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Bay Are Houston Economic Partnership President Bob Mitchell, right, welcomes Boeing ISS Program Manager Mark Mulqueen, Houston City Councilman Dave Martin and CLC Properties CEO John Wilkins, from left, to the State of the Port Address at Clear Lake/NASA Hilton.

Early arrivals at the BAHEP State of the Port Address Sept. 17 in Nassau Bay included, from left, Associated Credit Union of Texas Marketing Manager Eric Goins, Jared Bargas, representing Congressman Randy Weber, and Associated Credit Union of Texas CEO Jack Click.

BAHEP Marketing Manager C.A. Shields, left, is happy to see League City Economic Development Director Scott Livingston as he arrives at the State of the Port Address.

Bay Area Houston Magazine | OCTOBER 2019

anything else brought on by Tropical Storm Imelda could stop Ric Campo, chairman of the Port of Houston Authority, from his appointed task of speaking to members of the Bay Area Houston Economic Partnership about the state of the port. Considering the state of the weather Sept. 17, a good-sized audience gathered at the Hilton for the late afternoon reception. What is the state of the port? It’s good. It’s really good. There are nearly 200 public and private terminals that make up the port. Houston is the nation’s No. 1 region for exports and home to the largest petrochemical manufacturing complex in the Americas. Energy production and the export of crude oil, along with the increasing global demand for chemicals produced in the region, are major drivers of this success. This activity along the 52-mile ship channel has helped make the port the No. 1 U.S. port in foreign waterborne tonnage. The economic impact of the greater port nationally includes 3.2 million jobs and $802 billion in economic value. In Texas, the port generates 1.35 million jobs and has an economic impact of $339 billion. However, such growth can also create problems. Since 2015, there have been nine ship-ship or barge-ship collisions. He cautioned, “You ultimately have to get down to really simple concepts -- no channel, no port, no port, no cargo, no cargo, no commerce, no commerce, no jobs. It really is about the channel. “We have to make sure the channel is expanded and improved in order to meet this demand that is going on with increased cargo when it comes to both energy and containers. If we can’t move our energy products out through the channel, then the entire supply chain backs up. This creates serious issues for energy companies, for job growth, and for Texas. So, it’s really critical that we have a deeper and wider channel with two-way traffic.” He concluded, “A wider channel is a safer channel. We have to make sure we protect lives as well as the environment. Jobs are important, but we can’t lose sight of the safety of everyone who lives around the channel. . .It will cost $1 billion . . .a lot of money, but when you think about the economic benefit, it’s really not. It’s about making sure that our kids and their kids have economic opportunity in the future and a better quality of life.”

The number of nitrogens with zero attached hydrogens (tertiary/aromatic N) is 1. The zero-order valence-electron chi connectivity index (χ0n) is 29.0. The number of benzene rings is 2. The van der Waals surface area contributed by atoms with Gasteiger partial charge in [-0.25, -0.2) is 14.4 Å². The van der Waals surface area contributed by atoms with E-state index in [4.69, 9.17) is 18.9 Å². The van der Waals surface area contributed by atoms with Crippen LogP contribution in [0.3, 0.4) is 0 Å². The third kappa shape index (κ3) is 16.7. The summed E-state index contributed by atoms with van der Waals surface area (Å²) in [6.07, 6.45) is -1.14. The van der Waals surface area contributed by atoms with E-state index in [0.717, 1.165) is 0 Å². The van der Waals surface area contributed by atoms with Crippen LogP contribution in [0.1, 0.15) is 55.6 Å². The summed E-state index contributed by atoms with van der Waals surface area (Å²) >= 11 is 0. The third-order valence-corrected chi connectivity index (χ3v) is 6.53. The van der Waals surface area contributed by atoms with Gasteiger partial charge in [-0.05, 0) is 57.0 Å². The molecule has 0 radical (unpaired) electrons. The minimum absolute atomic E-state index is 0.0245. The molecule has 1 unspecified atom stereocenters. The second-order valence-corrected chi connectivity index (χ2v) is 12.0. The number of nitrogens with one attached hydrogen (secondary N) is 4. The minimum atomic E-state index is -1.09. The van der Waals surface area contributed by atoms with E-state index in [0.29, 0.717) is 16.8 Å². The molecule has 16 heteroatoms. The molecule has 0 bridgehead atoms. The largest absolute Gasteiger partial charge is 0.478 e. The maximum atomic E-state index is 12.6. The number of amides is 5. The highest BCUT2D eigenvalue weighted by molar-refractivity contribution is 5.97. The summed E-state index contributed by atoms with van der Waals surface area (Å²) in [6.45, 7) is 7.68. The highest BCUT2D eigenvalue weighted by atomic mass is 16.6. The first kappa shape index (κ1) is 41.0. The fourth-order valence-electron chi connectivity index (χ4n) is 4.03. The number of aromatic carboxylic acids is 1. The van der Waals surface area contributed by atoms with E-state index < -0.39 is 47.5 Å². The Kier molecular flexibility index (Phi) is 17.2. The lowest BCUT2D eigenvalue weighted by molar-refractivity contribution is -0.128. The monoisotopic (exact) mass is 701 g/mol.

OCTOBER 2019 | Bay Area Houston Magazine

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Erin Tite

Jennifer Buckels

Nine CCISD schools have new principals By Mary Alys Cherry

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ine Clear Creek ISD